Read more: What Makes a Gemstone Rare?

The colour change effect is due to alexandrite transmitting green and red light equally. Incandescent and daylight light sources are richer in different wavelengths (red or blue and green respectively) and this has a direct effect on what colour the gemstone appears to the human eye.

Alexandrite Pleochroism

Alexandrites are also noted for their strong pleochroism. This is an independent optical effect from colour change, in which the gem will appear different colours from different directions. In alexandrite the pleochroic colours are green, orange and purple-red.

Alexandrite Origin

The finest quality alexandrites are said to be from the original deposits in Russia, which were mined out in the 19th century. The name ‘Alexandrite’ was chosen to honour the Russian Tsar Alexander II. Legend states that this rare and beautiful stone was found on the day the heir became of age on his 16th birthday.
The vibrant red and green colours observed also mirror the colours of the national military of Imperial Russia. This led to alexandrite being named the official stone of the Tsardom of Russia.

Chrysoberyl AlexandriteAnother example of the colour change effect in alexandrite.

According to Russian legend, wearers of alexandrite reap many benefits including good luck, good fortune and love. A popular belief is that alexandrite helps the wearer strive towards excellence by bringing concentration, discipline and self-control.

Nowadays, alexandrites are mined from Brazil, Myanmar, Tanzania, India and Madagascar. Sri Lanka has also produced some fine specimens - the world’s largest faceted alexandrite hailed from this locality and is a whopping 65.7 carats. A further rarity is chatoyant or ‘cat’s-eye’ alexandrites, which are cut in cabochon to reveal this optical effect.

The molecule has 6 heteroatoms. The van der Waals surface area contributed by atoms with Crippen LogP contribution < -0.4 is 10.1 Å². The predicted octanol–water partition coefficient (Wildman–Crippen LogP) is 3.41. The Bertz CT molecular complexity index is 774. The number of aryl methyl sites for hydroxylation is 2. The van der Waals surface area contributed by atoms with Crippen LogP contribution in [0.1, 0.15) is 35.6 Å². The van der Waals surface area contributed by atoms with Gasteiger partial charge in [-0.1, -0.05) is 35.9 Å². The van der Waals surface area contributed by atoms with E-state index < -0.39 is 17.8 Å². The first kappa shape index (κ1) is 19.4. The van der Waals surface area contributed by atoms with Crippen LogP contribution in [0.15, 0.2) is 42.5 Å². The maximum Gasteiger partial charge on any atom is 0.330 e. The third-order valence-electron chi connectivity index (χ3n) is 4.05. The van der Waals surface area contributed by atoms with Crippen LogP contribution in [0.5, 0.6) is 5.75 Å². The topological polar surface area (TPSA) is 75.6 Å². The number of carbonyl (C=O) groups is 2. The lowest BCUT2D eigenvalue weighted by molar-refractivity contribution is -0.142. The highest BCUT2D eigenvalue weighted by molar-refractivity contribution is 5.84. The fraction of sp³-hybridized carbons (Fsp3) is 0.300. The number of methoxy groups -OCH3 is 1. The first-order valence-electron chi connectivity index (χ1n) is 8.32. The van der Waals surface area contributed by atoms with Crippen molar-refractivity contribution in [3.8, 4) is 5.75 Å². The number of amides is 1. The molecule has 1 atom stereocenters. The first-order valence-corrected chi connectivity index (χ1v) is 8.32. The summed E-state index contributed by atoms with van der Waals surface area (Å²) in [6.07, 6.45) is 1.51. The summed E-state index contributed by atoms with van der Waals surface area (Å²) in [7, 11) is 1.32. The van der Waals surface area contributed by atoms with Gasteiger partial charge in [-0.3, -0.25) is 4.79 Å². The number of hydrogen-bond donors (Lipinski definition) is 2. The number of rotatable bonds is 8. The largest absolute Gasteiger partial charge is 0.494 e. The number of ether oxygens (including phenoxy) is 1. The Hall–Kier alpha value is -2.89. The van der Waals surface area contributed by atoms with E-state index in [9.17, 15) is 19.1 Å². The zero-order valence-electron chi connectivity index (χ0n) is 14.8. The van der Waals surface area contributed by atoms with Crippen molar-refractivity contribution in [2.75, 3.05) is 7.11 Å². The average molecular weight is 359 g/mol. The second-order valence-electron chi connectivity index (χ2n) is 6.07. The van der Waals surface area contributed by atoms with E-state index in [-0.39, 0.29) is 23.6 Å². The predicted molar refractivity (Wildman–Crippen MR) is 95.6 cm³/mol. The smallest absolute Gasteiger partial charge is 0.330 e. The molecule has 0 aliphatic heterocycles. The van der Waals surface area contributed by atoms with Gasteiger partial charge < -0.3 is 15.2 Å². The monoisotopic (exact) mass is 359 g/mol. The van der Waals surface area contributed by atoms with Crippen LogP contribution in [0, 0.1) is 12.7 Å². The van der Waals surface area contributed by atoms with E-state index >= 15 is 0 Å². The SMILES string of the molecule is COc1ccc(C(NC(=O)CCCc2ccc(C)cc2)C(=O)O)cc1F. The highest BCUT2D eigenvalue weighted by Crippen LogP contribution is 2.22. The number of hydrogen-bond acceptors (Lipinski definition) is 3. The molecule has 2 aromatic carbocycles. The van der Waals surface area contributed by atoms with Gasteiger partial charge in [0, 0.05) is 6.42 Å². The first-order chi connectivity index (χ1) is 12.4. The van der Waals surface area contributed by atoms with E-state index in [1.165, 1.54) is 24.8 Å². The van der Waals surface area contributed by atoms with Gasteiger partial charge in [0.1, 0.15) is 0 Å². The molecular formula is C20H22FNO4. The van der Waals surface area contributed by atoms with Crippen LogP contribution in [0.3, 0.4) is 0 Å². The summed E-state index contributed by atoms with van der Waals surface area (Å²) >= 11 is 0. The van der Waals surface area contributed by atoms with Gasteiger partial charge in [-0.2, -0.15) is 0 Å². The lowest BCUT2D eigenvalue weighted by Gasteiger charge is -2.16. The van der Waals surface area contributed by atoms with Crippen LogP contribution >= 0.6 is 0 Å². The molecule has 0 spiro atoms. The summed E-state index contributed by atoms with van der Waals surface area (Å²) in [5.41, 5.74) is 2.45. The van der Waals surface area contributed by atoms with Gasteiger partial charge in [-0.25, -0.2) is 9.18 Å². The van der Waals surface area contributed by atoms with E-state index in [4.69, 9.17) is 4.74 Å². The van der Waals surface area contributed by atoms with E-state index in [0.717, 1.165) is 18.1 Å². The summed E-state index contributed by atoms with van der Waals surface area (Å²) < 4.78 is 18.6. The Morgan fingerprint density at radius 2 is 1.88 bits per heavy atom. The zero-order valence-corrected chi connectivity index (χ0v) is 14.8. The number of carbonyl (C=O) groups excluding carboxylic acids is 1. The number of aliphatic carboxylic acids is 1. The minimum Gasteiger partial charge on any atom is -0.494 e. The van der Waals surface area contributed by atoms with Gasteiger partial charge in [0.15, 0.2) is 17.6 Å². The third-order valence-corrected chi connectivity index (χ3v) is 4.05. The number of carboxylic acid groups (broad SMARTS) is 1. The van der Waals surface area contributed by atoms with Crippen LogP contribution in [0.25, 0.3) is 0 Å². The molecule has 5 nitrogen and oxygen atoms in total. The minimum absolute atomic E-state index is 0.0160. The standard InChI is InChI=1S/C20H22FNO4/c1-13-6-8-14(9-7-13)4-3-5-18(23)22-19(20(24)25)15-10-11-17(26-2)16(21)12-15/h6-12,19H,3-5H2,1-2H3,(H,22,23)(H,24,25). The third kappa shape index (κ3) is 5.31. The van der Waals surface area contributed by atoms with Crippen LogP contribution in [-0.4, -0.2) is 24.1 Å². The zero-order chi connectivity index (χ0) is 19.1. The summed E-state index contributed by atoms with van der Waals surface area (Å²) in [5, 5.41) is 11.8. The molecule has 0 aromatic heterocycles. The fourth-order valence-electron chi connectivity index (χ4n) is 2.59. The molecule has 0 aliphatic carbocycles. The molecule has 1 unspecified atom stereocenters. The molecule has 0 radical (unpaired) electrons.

Alexandrite Synthetics

Alexandrite has such extreme rarity that those seen on the market might not be quite what they seem. Alexandrite has been successfully synthesised in laboratories since the 1960s and these synthetics have the same chemical, physical and optical properties of natural alexandrite and show a strong colour change.

The most common simulant is synthetic colour change sapphire, which shows a greyish blue to pink colour change. At just a dollar or two per carat - it is extremely common on the market. This material has been made since 1909, so is often found in antique pieces of jewellery.

Chrysoberyl Alexandrite Synthetic Flux GemA 0200An example of synthetic alexandrite.

A good colour change, good quality, transparent natural alexandrite could easily cost the consumer a five figure sum per carat and beyond. This, however, is a fine price to pay for such a spectacular and exceptional gem. ■

Do you want to find out more about gemstones and understand their physical and optical properties? Start your gemmology journey with the Gem-A Gemmology Foundation course.

Save the date! The Gem-A Conference takes place annually in November. Find out more about this year's Gem-A Conference, here.

Cover image: Gemmology in action at Gem-A. Image by Henry Mesa.